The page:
What China's 1st Aircraft Carrier Means for the Region

      April 08, 2011 13:46

      China is set to deploy its very own aircraft carrier soon, becoming the first country in Northeast Asia to do so. The Varyag, an aircraft carrier China purchased from Ukraine and has been remodeling at a shipyard in Dalian since 2002, is nearing completion, according to Xinhua News. It has been given the Chinese name "Shi Lang," after an admiral who conquered Taiwan in 1681.

      A test voyage is reportedly being mulled for April 23, which marks the establishment of China's Navy, or July 1, the 90th anniversary of the founding of the Communist Party.

      ◆ Naval Ambitions

      In 2009, China shifted its naval strategy from defending its territorial waters to "defending the open seas" and is seeking to expand its strategic sphere to the Pacific and Indian oceans. China has deployed three naval vessels in waters off the coast of Somalia since 2008 and conducted a massive naval exercise in April last year in which battleships passed by the southern waters of Japan and into the western Pacific. An aircraft carrier is key to achieving that strategy.

      An international political expert at Peking University said, "At a time when China's interests span the globe, it does not fit China's national interests to have a naval defense strategy restricted to its territorial waters. It needs aircraft carriers to expand its sphere of operation throughout the world."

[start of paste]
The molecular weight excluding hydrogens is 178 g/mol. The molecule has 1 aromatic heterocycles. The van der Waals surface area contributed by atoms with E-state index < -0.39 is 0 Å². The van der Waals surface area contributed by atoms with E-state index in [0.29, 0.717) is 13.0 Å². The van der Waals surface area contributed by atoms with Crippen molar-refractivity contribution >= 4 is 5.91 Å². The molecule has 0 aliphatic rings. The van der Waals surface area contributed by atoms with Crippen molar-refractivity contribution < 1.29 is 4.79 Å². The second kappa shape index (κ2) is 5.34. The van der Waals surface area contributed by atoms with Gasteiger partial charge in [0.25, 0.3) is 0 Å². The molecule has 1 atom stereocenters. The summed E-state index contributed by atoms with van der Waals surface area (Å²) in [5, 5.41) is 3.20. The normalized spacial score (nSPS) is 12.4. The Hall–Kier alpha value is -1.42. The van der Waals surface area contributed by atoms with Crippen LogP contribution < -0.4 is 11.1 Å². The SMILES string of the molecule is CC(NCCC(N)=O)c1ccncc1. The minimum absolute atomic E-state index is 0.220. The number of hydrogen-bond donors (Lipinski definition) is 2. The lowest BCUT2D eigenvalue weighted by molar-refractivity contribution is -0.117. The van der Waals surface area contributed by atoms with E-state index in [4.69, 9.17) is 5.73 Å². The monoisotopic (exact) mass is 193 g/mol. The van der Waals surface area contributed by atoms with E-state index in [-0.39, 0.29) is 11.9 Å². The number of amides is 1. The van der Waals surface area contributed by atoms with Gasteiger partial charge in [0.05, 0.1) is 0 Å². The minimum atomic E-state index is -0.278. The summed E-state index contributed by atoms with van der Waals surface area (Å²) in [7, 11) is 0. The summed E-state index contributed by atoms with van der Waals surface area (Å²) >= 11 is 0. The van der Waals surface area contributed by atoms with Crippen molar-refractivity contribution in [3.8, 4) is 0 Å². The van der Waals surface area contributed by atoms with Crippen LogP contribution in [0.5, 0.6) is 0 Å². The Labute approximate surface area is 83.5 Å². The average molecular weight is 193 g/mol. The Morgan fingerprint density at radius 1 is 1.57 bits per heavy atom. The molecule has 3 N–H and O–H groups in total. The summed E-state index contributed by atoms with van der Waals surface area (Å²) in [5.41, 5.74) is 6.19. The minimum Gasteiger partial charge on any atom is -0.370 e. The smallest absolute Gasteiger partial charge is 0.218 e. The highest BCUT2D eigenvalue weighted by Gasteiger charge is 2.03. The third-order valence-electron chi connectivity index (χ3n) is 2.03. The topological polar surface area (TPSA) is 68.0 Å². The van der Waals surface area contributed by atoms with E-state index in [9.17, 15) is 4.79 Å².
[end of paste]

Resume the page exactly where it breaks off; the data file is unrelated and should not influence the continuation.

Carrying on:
It is believed that China has been developing aircraft carriers to secure safe routes for crude oil it imports from the Middle East. It apparently worries that its energy security could be threatened in an emergency in the Indian Ocean and South China and East China seas, which are under U.S. military control. China relies on imports for 60 percent of its oil demand.

      ◆ Sphere of Influence

      Changes are expected in the balance of power and naval dynamics in the Northeast Asia including Korea and Japan. An aircraft carrier travels with a battle group composed of five to eight naval vessels, including Aegis vessels, destroyers and nuclear-powered submarines. If the Shi Lang is deployed on the West Sea, almost all of Korea's air space would be included in the operational theater of China's carrier-based fighter jets, which for the Shi Lang is expected to be between 500 and 800 km, compared to 1,000 km for U.S. aircraft carriers. That is because the SU-33 fighter jets, which are likely to be based on the Shi Lang, have a maximum range of 800 km.

      The SU-33 is the naval version of the SU-27 retrofitted for carrier-based operations. While it has inferior capabilities than the SU-27 and is outgunned by Korea's state-of-the-art F-15K fighter jets, it is capable of being launched from an aircraft carrier close to Korea and thus has a wider range of operation. The Chinese aircraft carrier will apparently also carry helicopters equipped with early-warning radar systems, although with a range that is shorter than the U.S.' E-2C early-warning aircraft.

      ◆ Future Developments

      For the time being, the Shi Lang will apparently be used as a test platform for carrier-based fighter jet technology while the Chinese develop aircraft carrier battle strategies. Based on its experience modifying the Varyag, China is constructing a homegrown aircraft carrier in Shanghai. This is expected to be deployed around 2015 or 2016. It plans to develop a nuclear-powered aircraft carrier by 2020 as well.

      One diplomatic source in Beijing said, "Based on the technological know-how gained from developing the Shi Lang, China will build two or three more conventional aircraft carriers and a nuclear-powered carrier."

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